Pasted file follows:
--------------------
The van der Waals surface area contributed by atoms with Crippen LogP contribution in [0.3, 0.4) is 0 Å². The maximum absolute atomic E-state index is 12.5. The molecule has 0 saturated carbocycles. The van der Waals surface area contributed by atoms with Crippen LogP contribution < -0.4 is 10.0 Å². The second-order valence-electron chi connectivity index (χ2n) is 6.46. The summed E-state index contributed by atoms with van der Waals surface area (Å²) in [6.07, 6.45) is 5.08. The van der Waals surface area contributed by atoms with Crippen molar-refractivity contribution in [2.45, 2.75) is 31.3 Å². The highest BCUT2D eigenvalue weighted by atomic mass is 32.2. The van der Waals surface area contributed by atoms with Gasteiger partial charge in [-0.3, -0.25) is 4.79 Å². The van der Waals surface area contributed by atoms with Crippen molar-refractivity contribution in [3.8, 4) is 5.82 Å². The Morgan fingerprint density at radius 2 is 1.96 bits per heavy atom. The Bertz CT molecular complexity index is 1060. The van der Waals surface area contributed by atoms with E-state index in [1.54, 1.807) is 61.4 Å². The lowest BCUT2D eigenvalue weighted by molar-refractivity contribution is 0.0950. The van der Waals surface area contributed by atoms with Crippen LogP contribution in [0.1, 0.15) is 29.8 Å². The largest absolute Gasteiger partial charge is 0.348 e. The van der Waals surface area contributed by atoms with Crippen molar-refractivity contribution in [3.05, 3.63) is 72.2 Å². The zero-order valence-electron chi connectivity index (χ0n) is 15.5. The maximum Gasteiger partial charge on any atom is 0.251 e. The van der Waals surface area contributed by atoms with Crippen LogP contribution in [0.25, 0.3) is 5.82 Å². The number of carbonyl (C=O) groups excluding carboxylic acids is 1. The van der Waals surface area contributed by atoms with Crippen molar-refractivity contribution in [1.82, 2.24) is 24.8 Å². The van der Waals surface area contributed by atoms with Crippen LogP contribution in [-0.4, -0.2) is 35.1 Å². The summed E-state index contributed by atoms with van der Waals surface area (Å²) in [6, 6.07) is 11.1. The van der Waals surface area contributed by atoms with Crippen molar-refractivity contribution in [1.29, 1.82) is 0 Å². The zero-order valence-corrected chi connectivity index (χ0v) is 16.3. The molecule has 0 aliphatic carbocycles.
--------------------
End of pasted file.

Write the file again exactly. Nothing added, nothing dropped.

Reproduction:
The van der Waals surface area contributed by atoms with Crippen LogP contribution in [0.3, 0.4) is 0 Å². The maximum absolute atomic E-state index is 12.5. The molecule has 0 saturated carbocycles. The van der Waals surface area contributed by atoms with Crippen LogP contribution < -0.4 is 10.0 Å². The second-order valence-electron chi connectivity index (χ2n) is 6.46. The summed E-state index contributed by atoms with van der Waals surface area (Å²) in [6.07, 6.45) is 5.08. The van der Waals surface area contributed by atoms with Crippen molar-refractivity contribution in [2.45, 2.75) is 31.3 Å². The highest BCUT2D eigenvalue weighted by atomic mass is 32.2. The van der Waals surface area contributed by atoms with Gasteiger partial charge in [-0.3, -0.25) is 4.79 Å². The van der Waals surface area contributed by atoms with Crippen molar-refractivity contribution in [3.8, 4) is 5.82 Å². The Morgan fingerprint density at radius 2 is 1.96 bits per heavy atom. The Bertz CT molecular complexity index is 1060. The van der Waals surface area contributed by atoms with E-state index in [1.54, 1.807) is 61.4 Å². The lowest BCUT2D eigenvalue weighted by molar-refractivity contribution is 0.0950. The van der Waals surface area contributed by atoms with Crippen LogP contribution in [0.1, 0.15) is 29.8 Å². The largest absolute Gasteiger partial charge is 0.348 e. The van der Waals surface area contributed by atoms with Crippen molar-refractivity contribution in [3.05, 3.63) is 72.2 Å². The zero-order valence-electron chi connectivity index (χ0n) is 15.5. The maximum Gasteiger partial charge on any atom is 0.251 e. The van der Waals surface area contributed by atoms with Crippen LogP contribution in [0.25, 0.3) is 5.82 Å². The number of carbonyl (C=O) groups excluding carboxylic acids is 1. The van der Waals surface area contributed by atoms with Crippen molar-refractivity contribution in [1.82, 2.24) is 24.8 Å². The van der Waals surface area contributed by atoms with Crippen LogP contribution in [-0.4, -0.2) is 35.1 Å². The summed E-state index contributed by atoms with van der Waals surface area (Å²) in [6, 6.07) is 11.1. The van der Waals surface area contributed by atoms with Crippen molar-refractivity contribution in [1.29, 1.82) is 0 Å². The zero-order valence-corrected chi connectivity index (χ0v) is 16.3. The molecule has 0 aliphatic carbocycles.